The Hoyo Center Nikko Hot Spring is an onsen with the egalitarian soul of a public bathhouse, which perhaps explains its low prices at ¥410 per person, and the fact that unlike many similar facilities in Japan, it accepts people with tattoos. The facility is located in the middle of a residential area not too far from the city center, but its baths look out at a calming, green vista, making it just the place to relax after a long day of sightseeing and hiking. The hot spring offers towels for sale but provides no other amenities. The last entry is at 8:30 p.m.

Night: Nikko Kanaya Hotel

The Nikko Kanaya Hotel is the oldest resort hotel in Japan, with a history that goes back to 1871. That’s when Dr. James Curtis Hepburn (the creator of the eponymous Latin alphabet transliteration system of the Japanese language) stayed at the private residence of Zenichiro Kanaya. Following his guest’s suggestion, Kanaya later turned part of his house into the Kanaya Cottage Inn in 1873, which over time became the Nikko Kanaya Hotel. The hotel has welcomed the stay of iconic visitors such as Isabella Bird, Albert Einstein and Helen Keller. With so much history under one roof and the seamless mixing of Japanese and Western aesthetics, the Nikko Kanaya Hotel is the perfect place to spend the night at and rest up in preparation for further exploration of Nikko.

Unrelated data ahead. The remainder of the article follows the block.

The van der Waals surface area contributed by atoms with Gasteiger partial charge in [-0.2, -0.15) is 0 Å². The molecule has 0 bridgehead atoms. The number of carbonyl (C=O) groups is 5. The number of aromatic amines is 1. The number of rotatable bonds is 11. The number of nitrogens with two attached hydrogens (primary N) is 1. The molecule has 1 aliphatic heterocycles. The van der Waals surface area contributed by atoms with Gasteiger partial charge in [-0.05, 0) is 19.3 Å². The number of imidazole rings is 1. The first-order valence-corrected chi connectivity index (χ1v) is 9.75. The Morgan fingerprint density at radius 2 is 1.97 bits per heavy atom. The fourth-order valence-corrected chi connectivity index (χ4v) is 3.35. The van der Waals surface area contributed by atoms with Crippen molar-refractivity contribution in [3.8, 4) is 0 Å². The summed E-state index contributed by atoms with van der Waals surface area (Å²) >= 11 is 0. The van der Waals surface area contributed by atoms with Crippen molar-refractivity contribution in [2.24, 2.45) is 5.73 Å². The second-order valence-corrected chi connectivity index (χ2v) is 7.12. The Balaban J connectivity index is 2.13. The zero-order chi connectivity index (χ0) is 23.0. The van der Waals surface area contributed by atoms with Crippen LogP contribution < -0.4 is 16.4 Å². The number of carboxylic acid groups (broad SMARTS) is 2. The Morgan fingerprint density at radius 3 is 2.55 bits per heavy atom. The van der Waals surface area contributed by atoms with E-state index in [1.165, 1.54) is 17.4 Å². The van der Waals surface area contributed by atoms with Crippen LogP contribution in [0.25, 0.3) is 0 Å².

The following day

Morning: Irohazaka route

From Tobu-Nikko Station, tourists can board a bus or a taxi that will take them up to the Oku-Nikko area through the Irohazaka road. “Mesmerizing” is really the right word for it: Irohazaka is actually two roads — an ascending and a descending one — and consists of a total of 48 hairpin turns corresponding to 48 characters of kana, the Japanese syllabary. That’s actually how the roads got their name. “Zaka” comes from the Japanese word for “slope” while “iroha” comes from the first three kana used in the old ordering of the Japanese alphabet. But it’s not necessary to know that to appreciate Irohazaka, one of the best places in Japan to admire the country’s foliage.